To read the detailed report for this programme, click here.
The tiger is at the top of the food chain and hence is an indicator species. Through the tiger, nature ensures that there is a balance in the ecosystem. Therefore, the extinction of the tiger will result in the loss of lesser fauna and consequently the forests too. This can have dangerous environmental consequences for man. Therefore, saving the tiger means saving all the animals and other creatures that live within the tiger’s forests.
Bandhavgarh Tiger Reserve (BTR) covering an area of approximately 449 sq. situated between the Vindhya and Satpura ranges in the state of Madhya Pradesh in Central India is divided into core and buffer zones which apart from the diverse flora & fauna is also home to a multitude of villages and tribal communities.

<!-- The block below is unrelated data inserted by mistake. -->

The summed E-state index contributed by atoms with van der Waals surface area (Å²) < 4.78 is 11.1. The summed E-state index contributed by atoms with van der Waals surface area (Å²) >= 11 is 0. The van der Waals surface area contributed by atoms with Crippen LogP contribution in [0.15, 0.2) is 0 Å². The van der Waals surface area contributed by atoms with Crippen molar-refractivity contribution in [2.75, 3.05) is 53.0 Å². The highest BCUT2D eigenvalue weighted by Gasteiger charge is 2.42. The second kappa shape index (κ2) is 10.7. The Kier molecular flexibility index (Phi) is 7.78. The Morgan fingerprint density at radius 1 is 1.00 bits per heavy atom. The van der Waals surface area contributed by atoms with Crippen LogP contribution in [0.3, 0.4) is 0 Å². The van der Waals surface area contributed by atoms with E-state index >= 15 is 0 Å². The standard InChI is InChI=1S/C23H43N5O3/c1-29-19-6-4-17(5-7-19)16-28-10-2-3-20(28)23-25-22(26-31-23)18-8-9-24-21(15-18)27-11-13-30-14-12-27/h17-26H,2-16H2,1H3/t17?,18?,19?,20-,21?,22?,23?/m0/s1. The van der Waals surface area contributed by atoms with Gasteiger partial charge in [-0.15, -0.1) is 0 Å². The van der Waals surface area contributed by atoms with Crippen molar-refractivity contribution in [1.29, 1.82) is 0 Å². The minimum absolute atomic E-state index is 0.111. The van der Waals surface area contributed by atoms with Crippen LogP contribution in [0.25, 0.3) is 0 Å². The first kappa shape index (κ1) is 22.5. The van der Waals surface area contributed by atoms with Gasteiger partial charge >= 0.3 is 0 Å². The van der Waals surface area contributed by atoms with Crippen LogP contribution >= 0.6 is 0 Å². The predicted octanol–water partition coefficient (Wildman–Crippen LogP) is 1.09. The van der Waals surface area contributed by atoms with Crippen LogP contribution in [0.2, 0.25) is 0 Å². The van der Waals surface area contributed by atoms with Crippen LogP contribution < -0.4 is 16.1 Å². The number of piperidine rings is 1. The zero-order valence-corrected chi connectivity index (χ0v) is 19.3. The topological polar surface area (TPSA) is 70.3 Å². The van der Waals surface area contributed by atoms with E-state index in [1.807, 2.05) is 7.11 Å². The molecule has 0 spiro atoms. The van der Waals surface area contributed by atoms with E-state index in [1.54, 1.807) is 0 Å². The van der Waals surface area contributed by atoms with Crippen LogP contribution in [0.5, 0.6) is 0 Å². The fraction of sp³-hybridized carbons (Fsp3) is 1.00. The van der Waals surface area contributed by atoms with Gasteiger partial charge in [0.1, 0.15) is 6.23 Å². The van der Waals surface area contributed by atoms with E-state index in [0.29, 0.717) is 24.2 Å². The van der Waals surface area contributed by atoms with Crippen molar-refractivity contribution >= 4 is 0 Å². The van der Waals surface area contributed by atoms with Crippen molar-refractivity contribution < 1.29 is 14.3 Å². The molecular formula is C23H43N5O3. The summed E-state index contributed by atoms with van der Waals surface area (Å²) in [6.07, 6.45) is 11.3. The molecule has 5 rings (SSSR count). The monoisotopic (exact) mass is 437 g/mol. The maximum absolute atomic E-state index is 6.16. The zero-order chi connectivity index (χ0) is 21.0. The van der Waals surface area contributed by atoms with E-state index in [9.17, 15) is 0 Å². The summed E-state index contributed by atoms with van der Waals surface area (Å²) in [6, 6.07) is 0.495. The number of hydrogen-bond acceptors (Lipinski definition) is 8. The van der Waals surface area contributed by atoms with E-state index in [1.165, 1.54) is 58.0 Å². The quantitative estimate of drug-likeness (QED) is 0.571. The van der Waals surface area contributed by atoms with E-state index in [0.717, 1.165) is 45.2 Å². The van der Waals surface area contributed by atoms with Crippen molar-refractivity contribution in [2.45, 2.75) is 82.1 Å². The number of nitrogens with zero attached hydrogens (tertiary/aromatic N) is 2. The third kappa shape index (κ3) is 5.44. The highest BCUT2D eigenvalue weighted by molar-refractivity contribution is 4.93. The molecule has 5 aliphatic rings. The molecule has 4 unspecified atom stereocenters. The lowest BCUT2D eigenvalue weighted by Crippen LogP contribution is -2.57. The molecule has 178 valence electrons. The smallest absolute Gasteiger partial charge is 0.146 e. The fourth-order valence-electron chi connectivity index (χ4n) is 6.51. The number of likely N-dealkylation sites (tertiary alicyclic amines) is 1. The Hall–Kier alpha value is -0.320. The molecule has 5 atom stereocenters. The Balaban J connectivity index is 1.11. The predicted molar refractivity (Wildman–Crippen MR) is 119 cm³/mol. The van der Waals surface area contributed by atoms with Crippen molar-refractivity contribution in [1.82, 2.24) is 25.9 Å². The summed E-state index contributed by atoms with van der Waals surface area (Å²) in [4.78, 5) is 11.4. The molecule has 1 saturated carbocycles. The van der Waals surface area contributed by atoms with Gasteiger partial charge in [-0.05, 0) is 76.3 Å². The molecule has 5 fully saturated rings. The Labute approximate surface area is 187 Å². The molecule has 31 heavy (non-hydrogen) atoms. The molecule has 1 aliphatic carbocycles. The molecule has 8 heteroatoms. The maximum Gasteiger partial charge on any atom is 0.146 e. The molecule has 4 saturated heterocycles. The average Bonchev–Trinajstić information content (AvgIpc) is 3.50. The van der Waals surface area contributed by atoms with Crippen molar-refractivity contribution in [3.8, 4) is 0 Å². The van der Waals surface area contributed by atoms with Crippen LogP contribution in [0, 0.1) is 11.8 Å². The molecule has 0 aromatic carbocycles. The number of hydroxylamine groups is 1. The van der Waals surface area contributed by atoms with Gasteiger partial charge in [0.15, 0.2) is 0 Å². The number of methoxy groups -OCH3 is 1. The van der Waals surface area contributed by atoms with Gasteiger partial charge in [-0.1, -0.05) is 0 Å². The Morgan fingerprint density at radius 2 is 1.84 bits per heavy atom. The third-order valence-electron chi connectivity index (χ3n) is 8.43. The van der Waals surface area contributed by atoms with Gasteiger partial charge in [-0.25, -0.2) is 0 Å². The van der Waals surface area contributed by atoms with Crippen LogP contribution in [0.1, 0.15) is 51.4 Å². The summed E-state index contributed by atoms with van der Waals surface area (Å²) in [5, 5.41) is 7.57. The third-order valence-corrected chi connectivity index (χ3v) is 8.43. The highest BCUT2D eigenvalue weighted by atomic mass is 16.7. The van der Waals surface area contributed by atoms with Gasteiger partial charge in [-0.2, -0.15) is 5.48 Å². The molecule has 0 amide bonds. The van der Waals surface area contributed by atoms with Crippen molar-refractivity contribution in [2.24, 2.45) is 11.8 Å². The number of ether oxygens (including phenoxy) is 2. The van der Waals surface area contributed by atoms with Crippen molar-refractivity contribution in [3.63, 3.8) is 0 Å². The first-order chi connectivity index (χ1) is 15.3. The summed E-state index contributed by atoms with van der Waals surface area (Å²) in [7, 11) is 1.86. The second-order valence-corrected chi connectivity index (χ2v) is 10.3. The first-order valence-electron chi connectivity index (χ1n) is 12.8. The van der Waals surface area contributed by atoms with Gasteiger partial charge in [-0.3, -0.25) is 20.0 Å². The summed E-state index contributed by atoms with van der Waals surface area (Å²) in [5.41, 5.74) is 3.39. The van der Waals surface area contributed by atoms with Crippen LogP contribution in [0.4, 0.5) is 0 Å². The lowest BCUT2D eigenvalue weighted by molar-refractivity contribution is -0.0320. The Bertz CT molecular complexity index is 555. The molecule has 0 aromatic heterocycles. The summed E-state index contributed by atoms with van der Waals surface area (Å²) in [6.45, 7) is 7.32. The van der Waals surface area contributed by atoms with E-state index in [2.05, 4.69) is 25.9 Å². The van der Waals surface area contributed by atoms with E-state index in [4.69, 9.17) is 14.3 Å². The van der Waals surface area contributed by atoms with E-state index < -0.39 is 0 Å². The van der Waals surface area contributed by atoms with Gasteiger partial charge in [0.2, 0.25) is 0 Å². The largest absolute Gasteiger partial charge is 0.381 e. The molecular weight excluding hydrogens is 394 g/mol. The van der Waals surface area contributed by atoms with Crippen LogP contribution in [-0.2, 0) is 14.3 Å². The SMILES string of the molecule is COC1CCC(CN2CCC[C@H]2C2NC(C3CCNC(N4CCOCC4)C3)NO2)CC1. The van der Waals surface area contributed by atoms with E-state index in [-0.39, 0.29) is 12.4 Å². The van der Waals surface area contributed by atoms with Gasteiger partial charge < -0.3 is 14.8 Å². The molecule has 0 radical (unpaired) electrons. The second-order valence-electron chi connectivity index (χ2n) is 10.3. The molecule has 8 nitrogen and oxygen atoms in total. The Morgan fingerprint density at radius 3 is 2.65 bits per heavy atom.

Hence, we believe that to save the forests and the tigers, we must consider the interests of the people living within. They are as much the custodians of the forests as the rest of us and must be given an opportunity to appreciate and understand the forest and the issues associated with it better. Especially since it has been seen that in a lot of the cases, killing, trapping or even electrocution of wild animals (for bush meat, poaching for skin and bones, or even revenge killing in case of cattle lifting or crop raiding by the animals) is carried out with the help of these local communities living in and around the reserve.
Although this is the 5th leg of our awareness session with the students living in the buffer zone of the park, it still feels like we have much to learn from the students. Be it their belief about animals or their perception of the forest. Thus, to further understand these ideas and enhance their interest in the wilderness the children inherently possess, it is important to expose them to a world that they know probably exists but haven’t really explored.